Top 10 U.S. Counties with Worst and Best Home Affordability

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With 74 percent of U.S. housing markets unaffordable for average wage earners to buy a median-priced home, where are the areas that are still affordable?

As cited in ATTOM Data Solutions’ just released Q3 2019 U.S. Home Affordability Report, the largest populated counties where a median-priced home in Q3 2019 was not affordable for average wage earners included Los Angeles County, CA; Cook County (Chicago), IL; Maricopa County (Phoenix), AZ; San Diego County, CA and Orange County, CA. Those same counties were in the top five in Q2 2019 as well.

Rounding out the top 10 largest populated counties where a median-priced home in Q3 2019 was not affordable, were Miami-Dade County, FL; Kings County, NY; Dallas County, TX; Riverside County, CA; and Queens County, NY.

The report determined affordability for average wage earners by calculating the amount of income needed to make monthly house payments — including mortgage, property taxes and insurance — on a median-priced home, assuming a 3 percent down payment and a 28 percent maximum “front-end” debt-to-income ratio. That required income was then compared to annualized average weekly wage data from the Bureau of Labor Statistics.

Where is buying a home affordable?

According to ATTOM’s report, 26 percent of the counties analyzed, or 127 of 498, where a median-priced home in Q3 2019 was still affordable for average wage earners, included Harris County (Houston), TX; Wayne County (Detroit), MI; Philadelphia County, PA; Cuyahoga County (Cleveland), OH; and Allegheny County (Pittsburgh), PA.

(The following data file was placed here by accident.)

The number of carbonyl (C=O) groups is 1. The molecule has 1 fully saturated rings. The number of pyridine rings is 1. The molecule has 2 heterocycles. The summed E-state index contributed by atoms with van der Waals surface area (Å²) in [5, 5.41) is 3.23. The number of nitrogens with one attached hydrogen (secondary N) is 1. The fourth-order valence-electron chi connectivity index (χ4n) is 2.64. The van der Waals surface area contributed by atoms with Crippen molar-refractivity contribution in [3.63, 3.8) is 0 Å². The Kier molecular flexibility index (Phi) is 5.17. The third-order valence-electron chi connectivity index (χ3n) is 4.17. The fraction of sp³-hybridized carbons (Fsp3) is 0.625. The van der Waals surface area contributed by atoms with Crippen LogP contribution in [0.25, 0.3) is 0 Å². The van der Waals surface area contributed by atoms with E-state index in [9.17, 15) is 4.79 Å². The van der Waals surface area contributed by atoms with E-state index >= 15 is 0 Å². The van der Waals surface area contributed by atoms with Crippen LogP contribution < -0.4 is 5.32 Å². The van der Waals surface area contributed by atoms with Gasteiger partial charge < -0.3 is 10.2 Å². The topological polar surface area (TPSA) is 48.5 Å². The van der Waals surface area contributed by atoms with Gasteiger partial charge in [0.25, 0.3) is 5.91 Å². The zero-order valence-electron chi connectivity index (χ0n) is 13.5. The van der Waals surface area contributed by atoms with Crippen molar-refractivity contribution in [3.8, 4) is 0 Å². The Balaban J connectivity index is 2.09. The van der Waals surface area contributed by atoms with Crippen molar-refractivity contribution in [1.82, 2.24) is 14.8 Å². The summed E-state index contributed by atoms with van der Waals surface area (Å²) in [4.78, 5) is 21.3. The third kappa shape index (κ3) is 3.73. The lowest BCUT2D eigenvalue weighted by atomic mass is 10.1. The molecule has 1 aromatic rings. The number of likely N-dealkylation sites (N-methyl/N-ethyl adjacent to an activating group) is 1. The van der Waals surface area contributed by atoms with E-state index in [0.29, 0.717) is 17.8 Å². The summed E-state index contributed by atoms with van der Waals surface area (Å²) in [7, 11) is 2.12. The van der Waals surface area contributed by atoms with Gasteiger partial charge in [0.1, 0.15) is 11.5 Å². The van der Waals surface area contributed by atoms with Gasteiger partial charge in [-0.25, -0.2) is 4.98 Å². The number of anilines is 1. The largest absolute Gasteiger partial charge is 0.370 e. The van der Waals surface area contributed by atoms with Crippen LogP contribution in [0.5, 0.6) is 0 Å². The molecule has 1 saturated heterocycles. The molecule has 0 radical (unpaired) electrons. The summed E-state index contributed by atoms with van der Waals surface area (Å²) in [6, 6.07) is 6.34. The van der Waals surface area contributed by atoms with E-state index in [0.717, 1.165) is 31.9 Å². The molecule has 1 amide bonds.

The other counties included in the top 10 where buying a median-priced home was still affordable were Richmond City, VA; Jefferson County, TX; Milwaukee County, WI; Mecklenburg County, NC; and Fulton County, GA.

The report also showed that 67 percent of the counties analyzed in the report, or 335 of 498, require at least 30 percent of their annualized weekly wages to buy a home in Q3 2019. Those counties that required the greatest percent included Kings County (Brooklyn), NY (110.4 percent of annualized weekly wages needed to buy a home); Santa Cruz County, CA (105 percent); Marin County (San Francisco), CA (102.4 percent); Maui County, HI (87.9 percent); and Monterey County, CA (87.5 percent).

Also, 33 percent of the counties analyzed, or 163 of 498, required less than 30 percent of their annualized weekly wages to buy a home in Q3 2019. Those counties that required the smallest percent included Calhoun County (Battle Creek), MI (14.4 percent of annualized weekly wages needed to buy a home); Wayne County (Detroit), MI (14.9 percent); Clayton County (Atlanta), GA (15.2 percent); Rock Island County (Davenport), IL (15.5 percent); and Montgomery County, AL (16.2 percent).

Where does your area rank in home affordability? Contact ATTOM to find out!

 

Please contact us if you have questions about the underlying data referenced in this article, or would like to have access to that data in the form of custom reports, API, Bulk File or DaaS.

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